Did I mention that last week Mrs. Howell and I had a near-death sailing experience? No? Probably because I was busy hiding under my bed yelling "I wasn't scared!" at anyone who came near.
Last week was our second time out on the water. It was blowing, so we were assigned a mentor to go with us. Note to mentor: I am so, so sorry.
The mentor, who we shall call Our Lady of the Gale, asked which of us was going to be the skipper. Mrs. Howell said "nope, I'm Mrs. Howell" and I said "well then I'm Lovey" and then we both pointed at each other and said "she'll be Skipper." To which Our Lady of the Gale responded, "just please get in the boat." And then she may or may not have taken a valium.
Since Mrs. Howell did the steering thing last time, I figured I should do it this time. So I steered us right into the dock. "Um, not like that," said Our Lady of the Gale. She took the tiller until we were safely clear of the dock.
Aside: I know what a tiller is.
She gave me a little tutorial about which way the boat goes when you do this or that with the tiller. I kind of got it. So she said, "come about!" and I pushed the tiller away from me and woohoo! around we went. Which was great for about 4 seconds until I straightened out and the boat went up on its side. Up. On. Its. Side.
Thinking of tricycles, I figured I was oversteering and was responsible for the imminent tipping over of the boat. After all, it can't be right for a boat to go like that, right? So I pulled the tiller in the opposite direction and Our Lady of the Gale yelled "what are you doing, woman?" except it wasn't her yelling, it was the terrified voices in my head. She was pretty cool, actually. Seeing as we were going to die and all.
Then she did that thing where she was the one steering the boat but making it look like I was doing it. Which was good because if we're going to flip the boat and all die in something like 5 feet of water, at least it would be her fault and not mine.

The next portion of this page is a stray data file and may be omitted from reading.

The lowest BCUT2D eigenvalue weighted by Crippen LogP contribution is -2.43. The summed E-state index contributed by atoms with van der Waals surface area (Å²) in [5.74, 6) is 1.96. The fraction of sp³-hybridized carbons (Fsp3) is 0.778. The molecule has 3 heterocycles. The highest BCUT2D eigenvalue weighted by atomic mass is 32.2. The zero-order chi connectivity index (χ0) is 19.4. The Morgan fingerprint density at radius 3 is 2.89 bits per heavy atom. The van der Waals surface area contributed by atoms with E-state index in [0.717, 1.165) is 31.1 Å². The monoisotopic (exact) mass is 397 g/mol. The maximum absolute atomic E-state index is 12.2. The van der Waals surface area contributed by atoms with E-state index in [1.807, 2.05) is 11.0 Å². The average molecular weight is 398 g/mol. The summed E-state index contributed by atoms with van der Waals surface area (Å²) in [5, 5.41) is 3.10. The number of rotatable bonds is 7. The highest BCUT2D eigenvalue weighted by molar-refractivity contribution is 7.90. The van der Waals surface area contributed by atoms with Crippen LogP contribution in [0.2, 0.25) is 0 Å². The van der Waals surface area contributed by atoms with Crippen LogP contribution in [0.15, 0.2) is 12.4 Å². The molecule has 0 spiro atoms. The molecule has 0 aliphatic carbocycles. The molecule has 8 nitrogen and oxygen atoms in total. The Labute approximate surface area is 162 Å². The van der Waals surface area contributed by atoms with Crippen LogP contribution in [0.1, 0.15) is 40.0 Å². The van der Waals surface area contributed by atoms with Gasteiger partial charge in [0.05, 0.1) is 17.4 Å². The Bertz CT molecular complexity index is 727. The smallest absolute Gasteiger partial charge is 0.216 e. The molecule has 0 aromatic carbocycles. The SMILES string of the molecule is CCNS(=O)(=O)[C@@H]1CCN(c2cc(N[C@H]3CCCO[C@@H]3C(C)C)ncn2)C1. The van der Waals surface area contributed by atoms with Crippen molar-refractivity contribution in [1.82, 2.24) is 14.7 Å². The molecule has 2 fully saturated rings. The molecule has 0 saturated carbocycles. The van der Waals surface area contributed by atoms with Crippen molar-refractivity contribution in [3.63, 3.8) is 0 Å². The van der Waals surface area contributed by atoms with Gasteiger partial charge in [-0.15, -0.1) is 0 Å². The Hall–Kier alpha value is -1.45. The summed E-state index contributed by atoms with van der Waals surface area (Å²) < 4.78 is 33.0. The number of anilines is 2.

We did not die. In the brief moment when we were not dying I thought about how I was the one who actually LIKED being on the water and my goodness wasn't Mrs. Howell being brave? I figured she'd be screaming her head off by now.
I looked over and saw she was not screaming her head off because she was paralytic with fear.
Which meant I had to be brave. So I tried to stop being such a sissy about the tiller thing. And when Our Lady of the Gale asked if we'd like to take another run around the markers I said "sure!" in a very tiny voice, hoping she wouldn't hear me. Which she did.
Let it be known that we beat the pants off the other boats.
So now we are approaching our next sailing lesson and what we have is an unspoken double dog dare. I can't look like I'm afraid to get back in the boat because Mrs. Howell can't sail without me (nothing against Mrs. Howell personally, but I think she and I are the kind of sailors who will always be sailing partners because no one else will have us). Mrs. Howell wants to sail, obviously, or she would not have signed us up for sailing lessons. Mrs. Howell is probably sitting up in bed Right Now, clutching her sheets, eyes wide, thinking about our next lesson. But she will not call it off because she knows that without her, I cannot sail. She would also look like a gigantic pansy.
She will act brave. I will act brave. We will not speak of it until we are in a home eating pudding.
I think this is the way great things are accomplished. You act brave and then someone calls your bluff and the next thing you know, there you are, starfished on a boat, hanging on with fingertips, toes and teeth. Chalking up more stories to tell at the home.
You up for another round, Our Lady of the Gale? Cause we? are ready to bring it.